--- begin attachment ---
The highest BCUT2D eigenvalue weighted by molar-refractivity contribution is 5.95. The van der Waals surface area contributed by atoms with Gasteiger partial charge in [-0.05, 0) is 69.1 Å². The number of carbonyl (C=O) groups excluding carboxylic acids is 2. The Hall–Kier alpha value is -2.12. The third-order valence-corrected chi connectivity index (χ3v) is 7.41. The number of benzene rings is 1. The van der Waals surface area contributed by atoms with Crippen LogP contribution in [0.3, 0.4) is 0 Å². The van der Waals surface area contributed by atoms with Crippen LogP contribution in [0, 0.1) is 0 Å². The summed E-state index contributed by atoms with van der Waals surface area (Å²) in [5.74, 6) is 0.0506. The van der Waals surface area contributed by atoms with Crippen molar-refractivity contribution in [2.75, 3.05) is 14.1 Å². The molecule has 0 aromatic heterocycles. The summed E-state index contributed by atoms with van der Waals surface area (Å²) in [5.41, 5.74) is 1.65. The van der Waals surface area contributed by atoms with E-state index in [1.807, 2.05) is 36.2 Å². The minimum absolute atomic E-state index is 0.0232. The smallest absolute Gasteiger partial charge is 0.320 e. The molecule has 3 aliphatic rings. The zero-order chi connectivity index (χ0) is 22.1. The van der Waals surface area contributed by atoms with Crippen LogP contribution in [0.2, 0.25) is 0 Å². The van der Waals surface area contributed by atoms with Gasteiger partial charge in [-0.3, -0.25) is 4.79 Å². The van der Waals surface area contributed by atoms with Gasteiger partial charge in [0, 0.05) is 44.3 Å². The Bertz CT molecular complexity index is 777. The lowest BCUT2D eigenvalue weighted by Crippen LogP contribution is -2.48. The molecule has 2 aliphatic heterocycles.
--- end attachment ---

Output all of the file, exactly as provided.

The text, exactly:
The highest BCUT2D eigenvalue weighted by molar-refractivity contribution is 5.95. The van der Waals surface area contributed by atoms with Gasteiger partial charge in [-0.05, 0) is 69.1 Å². The number of carbonyl (C=O) groups excluding carboxylic acids is 2. The Hall–Kier alpha value is -2.12. The third-order valence-corrected chi connectivity index (χ3v) is 7.41. The number of benzene rings is 1. The van der Waals surface area contributed by atoms with Crippen LogP contribution in [0.3, 0.4) is 0 Å². The van der Waals surface area contributed by atoms with Crippen LogP contribution in [0, 0.1) is 0 Å². The summed E-state index contributed by atoms with van der Waals surface area (Å²) in [5.74, 6) is 0.0506. The van der Waals surface area contributed by atoms with Crippen molar-refractivity contribution in [2.75, 3.05) is 14.1 Å². The molecule has 0 aromatic heterocycles. The summed E-state index contributed by atoms with van der Waals surface area (Å²) in [5.41, 5.74) is 1.65. The van der Waals surface area contributed by atoms with E-state index in [1.807, 2.05) is 36.2 Å². The minimum absolute atomic E-state index is 0.0232. The smallest absolute Gasteiger partial charge is 0.320 e. The molecule has 3 aliphatic rings. The zero-order chi connectivity index (χ0) is 22.1. The van der Waals surface area contributed by atoms with Crippen LogP contribution in [0.2, 0.25) is 0 Å². The van der Waals surface area contributed by atoms with Gasteiger partial charge in [-0.3, -0.25) is 4.79 Å². The van der Waals surface area contributed by atoms with Gasteiger partial charge in [0, 0.05) is 44.3 Å². The Bertz CT molecular complexity index is 777. The lowest BCUT2D eigenvalue weighted by Crippen LogP contribution is -2.48. The molecule has 2 aliphatic heterocycles.